Those parliamentarians  who have spoken out against the attacks on the judiciary emphasises the silence of Theresa May, Liz Truss and other members of the Government.

 

 

 

An appealing plan to defeat Brexit from Lord Heseltine

It is good to see Michael Heseltine still has the spirit to swing the Mace even if today it is a virtual one. His idea is appealing: Boris Johnson, Michael Gove and Nigel Farage must lead the Brexit negotiations because if others did this the trio would campaign against any outcome as being unsatisfactory.

So they would have to negotiate and present the outcome to the Commons which would inevitably reject it as a big majority of MPs are pro-Remain. Then there would have to be a general election or a second referendum.

Lord Heseltine’s argument is appealing (BBC)  but we could not reach that stage without triggering Article 50. I would prefer it if Article 50 was never invoked.

And what would be the choices if we were outside the EU. It could be exclusion from the European free trade area or accepting something like the arrangement Norway has including membership of Shengen Area and rather larger payments to the EU.

What will happen in the next few months is impossible to predict but I sense that the mood in the country has changed quite a lot since Friday. Politicians are constantly telling us they “respect” the referendum vote. They would not need to say that if the they were bound by the vote. It will take time, but they might just come to exercise the sovereignty of parliament they insisted upon when drawing up the referendum laws.

If anyone is to blame for Labour not doing better it is the party’s plotters and whingers

Jeremy Corbyn has been criticised for saying Labour “hung on” in the elections. They did better than that.

In London not only did Sadiq Kahn win handsomely to become mayor, but the party strengthened its hold on the London Assembly by winning Merton and Wandsworth from the Tories and coming close in Havering and Redbridge.

Here in East Anglia, Labour strengthened its hold on three county towns winning more seats in Ipswich, Norwich and Cambridge.

If Corbyn has failed to fully define policies is is because he has had to spend too much time trying to placate the rebellious faction of the parliamentary party which has been taking every opportunity to rubbish their own leader. It is time for these people to shut-up and give loyal support or resign.

Scotland was a disaster for Labour and it is a hard problem for even a united party to crack. Simon Jenkins had a suggestion in the Guardian:

The merger of Scottish Labour and Scotland’s nationalists must be on the horizon one day, perhaps when the present generation of former Scottish Labour MPs acknowledges reality. Scotland’s politics must snap out of its tribalism and recover the conventional left-right dichotomy. The success of the impressive Tory leader, Ruth Davidson, can only hasten that day.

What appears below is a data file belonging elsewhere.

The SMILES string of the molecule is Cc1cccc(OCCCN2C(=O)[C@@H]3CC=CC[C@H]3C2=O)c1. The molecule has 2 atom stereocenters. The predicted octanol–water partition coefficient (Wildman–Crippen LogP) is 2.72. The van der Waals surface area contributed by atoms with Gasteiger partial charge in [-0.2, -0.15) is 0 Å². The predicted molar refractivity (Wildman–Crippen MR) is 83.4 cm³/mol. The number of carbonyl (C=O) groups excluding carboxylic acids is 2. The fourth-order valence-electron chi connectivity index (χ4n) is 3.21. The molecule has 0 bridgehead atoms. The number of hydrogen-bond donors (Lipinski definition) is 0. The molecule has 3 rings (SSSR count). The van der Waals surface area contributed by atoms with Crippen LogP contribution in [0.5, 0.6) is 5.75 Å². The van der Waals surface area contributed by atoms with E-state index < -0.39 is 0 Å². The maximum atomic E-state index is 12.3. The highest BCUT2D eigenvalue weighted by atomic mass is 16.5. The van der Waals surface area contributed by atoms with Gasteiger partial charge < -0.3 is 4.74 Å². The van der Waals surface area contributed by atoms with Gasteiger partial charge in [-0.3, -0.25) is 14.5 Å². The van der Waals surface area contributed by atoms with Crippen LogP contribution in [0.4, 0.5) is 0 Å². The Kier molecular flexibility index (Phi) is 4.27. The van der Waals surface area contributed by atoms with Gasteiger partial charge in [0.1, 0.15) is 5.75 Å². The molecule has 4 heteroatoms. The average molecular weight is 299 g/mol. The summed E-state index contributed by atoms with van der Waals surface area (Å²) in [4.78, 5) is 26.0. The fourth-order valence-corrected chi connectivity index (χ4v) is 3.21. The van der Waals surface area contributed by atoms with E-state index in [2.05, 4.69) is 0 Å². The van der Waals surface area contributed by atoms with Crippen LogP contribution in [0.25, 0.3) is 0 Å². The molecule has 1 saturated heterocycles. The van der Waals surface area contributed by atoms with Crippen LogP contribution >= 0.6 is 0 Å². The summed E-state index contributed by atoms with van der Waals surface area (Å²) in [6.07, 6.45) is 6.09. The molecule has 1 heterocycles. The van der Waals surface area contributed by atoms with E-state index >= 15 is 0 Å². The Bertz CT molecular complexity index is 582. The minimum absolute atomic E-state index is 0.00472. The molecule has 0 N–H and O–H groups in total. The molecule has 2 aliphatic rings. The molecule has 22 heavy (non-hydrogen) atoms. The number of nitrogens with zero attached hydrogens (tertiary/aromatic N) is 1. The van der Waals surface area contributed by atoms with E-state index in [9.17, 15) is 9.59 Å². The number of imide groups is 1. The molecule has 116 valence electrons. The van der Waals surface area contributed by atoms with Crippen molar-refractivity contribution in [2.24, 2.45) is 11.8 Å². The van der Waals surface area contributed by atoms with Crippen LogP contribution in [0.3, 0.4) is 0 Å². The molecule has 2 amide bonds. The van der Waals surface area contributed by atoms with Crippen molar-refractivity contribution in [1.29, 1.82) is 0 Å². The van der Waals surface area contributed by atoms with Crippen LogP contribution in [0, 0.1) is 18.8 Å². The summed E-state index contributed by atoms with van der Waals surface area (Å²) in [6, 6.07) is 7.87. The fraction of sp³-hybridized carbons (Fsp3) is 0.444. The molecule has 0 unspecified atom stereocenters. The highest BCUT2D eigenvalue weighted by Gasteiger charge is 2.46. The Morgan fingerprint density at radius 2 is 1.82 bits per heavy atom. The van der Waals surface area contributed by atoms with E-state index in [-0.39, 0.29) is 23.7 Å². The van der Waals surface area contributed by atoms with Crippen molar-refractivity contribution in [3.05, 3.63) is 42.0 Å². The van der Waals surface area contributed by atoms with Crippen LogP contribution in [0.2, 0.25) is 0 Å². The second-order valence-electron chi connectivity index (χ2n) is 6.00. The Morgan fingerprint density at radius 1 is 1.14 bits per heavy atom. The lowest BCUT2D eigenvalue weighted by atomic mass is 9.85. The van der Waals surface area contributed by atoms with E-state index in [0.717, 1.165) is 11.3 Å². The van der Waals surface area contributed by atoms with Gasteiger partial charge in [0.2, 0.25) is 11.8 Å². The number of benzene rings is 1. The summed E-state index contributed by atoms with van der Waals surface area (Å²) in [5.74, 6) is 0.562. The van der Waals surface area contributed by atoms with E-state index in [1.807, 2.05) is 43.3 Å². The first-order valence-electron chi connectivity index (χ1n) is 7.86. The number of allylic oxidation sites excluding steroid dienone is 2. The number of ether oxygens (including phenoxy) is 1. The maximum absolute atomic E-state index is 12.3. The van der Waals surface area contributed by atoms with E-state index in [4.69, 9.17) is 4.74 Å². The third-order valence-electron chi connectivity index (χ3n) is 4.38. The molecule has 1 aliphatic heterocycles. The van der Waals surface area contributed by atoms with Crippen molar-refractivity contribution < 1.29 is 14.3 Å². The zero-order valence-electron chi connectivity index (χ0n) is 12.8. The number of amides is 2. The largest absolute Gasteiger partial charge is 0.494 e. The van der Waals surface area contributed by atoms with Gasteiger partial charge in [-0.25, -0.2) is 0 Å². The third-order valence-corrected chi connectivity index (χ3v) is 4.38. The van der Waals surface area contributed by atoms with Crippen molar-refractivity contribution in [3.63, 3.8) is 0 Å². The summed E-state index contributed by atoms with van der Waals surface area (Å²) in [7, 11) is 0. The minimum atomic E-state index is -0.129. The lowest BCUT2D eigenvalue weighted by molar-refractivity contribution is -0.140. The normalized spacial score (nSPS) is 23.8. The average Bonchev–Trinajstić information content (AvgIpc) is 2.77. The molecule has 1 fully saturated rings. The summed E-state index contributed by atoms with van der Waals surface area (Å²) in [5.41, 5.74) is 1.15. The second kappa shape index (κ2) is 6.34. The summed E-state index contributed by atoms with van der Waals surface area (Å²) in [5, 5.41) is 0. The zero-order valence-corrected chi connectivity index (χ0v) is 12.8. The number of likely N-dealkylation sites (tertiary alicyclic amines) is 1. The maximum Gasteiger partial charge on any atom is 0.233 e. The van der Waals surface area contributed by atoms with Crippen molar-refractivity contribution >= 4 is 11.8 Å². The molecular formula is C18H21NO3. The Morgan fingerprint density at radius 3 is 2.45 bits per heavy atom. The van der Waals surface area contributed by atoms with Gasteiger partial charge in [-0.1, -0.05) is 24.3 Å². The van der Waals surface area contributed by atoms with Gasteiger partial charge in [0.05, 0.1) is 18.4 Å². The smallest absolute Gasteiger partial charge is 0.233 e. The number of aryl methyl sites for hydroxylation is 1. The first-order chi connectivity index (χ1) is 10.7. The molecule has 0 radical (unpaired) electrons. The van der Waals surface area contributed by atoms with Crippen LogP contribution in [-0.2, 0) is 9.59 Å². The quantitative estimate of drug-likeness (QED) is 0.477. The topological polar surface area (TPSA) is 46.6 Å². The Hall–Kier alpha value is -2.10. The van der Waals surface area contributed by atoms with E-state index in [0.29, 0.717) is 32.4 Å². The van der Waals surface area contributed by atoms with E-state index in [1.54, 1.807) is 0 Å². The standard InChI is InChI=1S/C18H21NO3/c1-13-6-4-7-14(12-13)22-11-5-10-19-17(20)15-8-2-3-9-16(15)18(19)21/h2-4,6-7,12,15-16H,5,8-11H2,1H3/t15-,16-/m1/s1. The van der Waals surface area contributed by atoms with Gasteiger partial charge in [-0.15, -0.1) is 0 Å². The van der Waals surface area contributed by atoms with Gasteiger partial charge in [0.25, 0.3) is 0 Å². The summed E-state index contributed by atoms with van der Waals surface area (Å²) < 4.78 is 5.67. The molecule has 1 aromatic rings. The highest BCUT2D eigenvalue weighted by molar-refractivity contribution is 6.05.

That really will not happen, nor would it be a good thing if it did. There is surely space in Scotland for a left-leaning unionist party which would not be achieved by throwing in the towel.

But it also clear that Labour cannot win a Westminster majority alone. Nor would a coalition with small parties work: the only realistic partnership is with the SNP. And that would probably have to be on a confidence and supply basis rather than full coalition.

It is hard for English and Welsh Labour MPs to build a potential governing partnership with the SNP while relationships in Scotland relationships in Scotland are so poor. The solution may well be to cut the ties between the English and Scottish Labour parties and replace it with a relationship more akin to that with the SDLP in Northern Ireland.

If Labour is going to form a Westminster government in the foreseeable future it will have to find a way of working with the SNP and that is a huge challenge for Jeremy Corbyn even if is not having to spend half his time watching his back.

 

Labour tears itself apart while SNP opposes

A traumatised Labour party today looks in a worse state than it did the morning after the poll. Instead of accepting its job — opposing the Tories — it is descending into an unedifying internal battle about what might win the next election in five years time.

There is plenty of time to find the vision that will convince voters when the time comes. Battling about that vision between Blairites and the leftists is deflecting the party from the immediate question of how to make life difficult for Cameron.

Andy Burnham tells us he would ditch on of Ed Miliband’s more sensible policies of having no Europe referendum unless there was a substantial shift of powers to Brussels. He wants an early referendum and tough negotiations on immigration.

The Observer interviewed Burnham and reported he would,

overturn Labour’s policy of only holding a referendum if there were a substantial transfer of power to Brussels. He said he would back a referendum wholeheartedly, hoping for a new deal and a yes vote. He said the date should be moved for the sake of British businesses who had complained of continued uncertainty.

If there is to be a referendum it is best that it is done as soon as possible, but that is no reason to pander to the little Englanders. Cameron who has been pushed into a referendum by his backbenchers hardly needs the opposition joining them in demanding tighter rules to restrict free movement.